In this post we’ll help explain the difference between the various types of reading glasses lens types so you can shop with confidence.
Fully magnified, reading sunglasses, bifocals, bifocal reading sunglasses, blue light glasses and multifocals are six types of most common lens types.
Fully magnified reading glasses have the reading power you choose throughout the entire lens. These are the most common type of lens for reading glasses and work well if you only want to wear readers when you’re looking at reading material.
Reading sunglasses provide both your reading magnification and UV protection for your eyes. These readers are perfect for relaxing with a book in the sun. In addition to traditional styles, reading sunglasses are also available with bifocal and polarized lens options.
The top portion of the lens is unmagnified and designed for long-distance viewing (like watching television, walking and talking ) and the bottom portion has the power you choose for close-up viewing (like reading a book). Therefore, bifocal reading glasses are the best fashion accessories for you.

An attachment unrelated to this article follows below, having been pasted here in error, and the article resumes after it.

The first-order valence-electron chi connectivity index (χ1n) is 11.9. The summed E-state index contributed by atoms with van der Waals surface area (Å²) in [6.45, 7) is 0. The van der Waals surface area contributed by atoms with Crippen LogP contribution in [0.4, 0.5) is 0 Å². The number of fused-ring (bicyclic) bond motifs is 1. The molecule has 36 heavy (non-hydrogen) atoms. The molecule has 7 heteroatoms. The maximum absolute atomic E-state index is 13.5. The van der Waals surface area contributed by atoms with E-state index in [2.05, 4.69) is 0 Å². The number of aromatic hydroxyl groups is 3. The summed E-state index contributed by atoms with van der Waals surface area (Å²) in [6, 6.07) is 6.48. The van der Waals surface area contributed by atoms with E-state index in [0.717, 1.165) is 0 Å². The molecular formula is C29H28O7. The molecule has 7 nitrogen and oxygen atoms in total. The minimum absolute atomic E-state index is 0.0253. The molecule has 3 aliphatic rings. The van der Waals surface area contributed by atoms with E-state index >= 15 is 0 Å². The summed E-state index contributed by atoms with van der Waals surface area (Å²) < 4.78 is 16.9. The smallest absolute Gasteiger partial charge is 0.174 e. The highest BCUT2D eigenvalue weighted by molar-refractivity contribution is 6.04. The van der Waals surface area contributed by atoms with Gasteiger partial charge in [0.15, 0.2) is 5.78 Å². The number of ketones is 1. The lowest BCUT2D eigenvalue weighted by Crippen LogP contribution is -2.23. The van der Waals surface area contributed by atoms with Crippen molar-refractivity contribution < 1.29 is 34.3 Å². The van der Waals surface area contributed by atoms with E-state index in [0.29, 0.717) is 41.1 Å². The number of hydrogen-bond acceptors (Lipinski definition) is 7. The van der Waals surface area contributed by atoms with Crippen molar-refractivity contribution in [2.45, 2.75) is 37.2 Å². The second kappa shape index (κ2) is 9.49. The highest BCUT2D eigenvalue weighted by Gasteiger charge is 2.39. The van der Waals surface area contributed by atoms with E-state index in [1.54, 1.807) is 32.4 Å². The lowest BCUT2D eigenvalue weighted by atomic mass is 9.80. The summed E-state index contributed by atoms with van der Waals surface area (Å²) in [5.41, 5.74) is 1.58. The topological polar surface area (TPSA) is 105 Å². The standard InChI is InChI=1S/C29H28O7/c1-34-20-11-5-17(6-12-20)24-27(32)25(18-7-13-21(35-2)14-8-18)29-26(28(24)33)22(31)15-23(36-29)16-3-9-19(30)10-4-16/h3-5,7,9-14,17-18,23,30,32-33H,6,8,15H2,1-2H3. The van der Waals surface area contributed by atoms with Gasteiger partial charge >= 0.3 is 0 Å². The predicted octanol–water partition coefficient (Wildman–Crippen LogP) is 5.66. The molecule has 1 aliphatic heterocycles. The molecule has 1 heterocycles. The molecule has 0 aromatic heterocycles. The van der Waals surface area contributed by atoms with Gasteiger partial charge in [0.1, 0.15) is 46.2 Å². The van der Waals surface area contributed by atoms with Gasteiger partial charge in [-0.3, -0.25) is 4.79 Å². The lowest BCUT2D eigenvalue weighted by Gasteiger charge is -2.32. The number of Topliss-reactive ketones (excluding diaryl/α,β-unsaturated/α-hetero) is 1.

Different from traditional reading sunglasses that you can only wear them when you reading in the sun and have to take off them when you walking, bifocal reading sunglasses combine the advantages of bifocal and sunglasses, you can wear them freely as you like. When you walking or talking, this glasses are fashionable sunglasses, when you reading, the magnified lens in the bottom provide great reading experience for you.
Blue light reading glasses help optimize your eyesight when viewing your computer or digital screen. If you spend long hours looking at a computer, tablet, television, or phone, chances are your eyes are bearing some of the potentially harmful effects of blue light. Wearing blue light reading glasses can help reduce headaches, blurred vision, eyestrain, and other symptoms of Computer Vision Syndrome. Blue light reading glasses are available in multifocal and fully magnified lens options.
Multifocal reading glasses have three distinct viewing areas. Select your standard reading power for the bottom area of the lens. Your intermediary, computer power is in the middle of the lens, and the top of the lens has the weakest power (approximately half of your reading power) .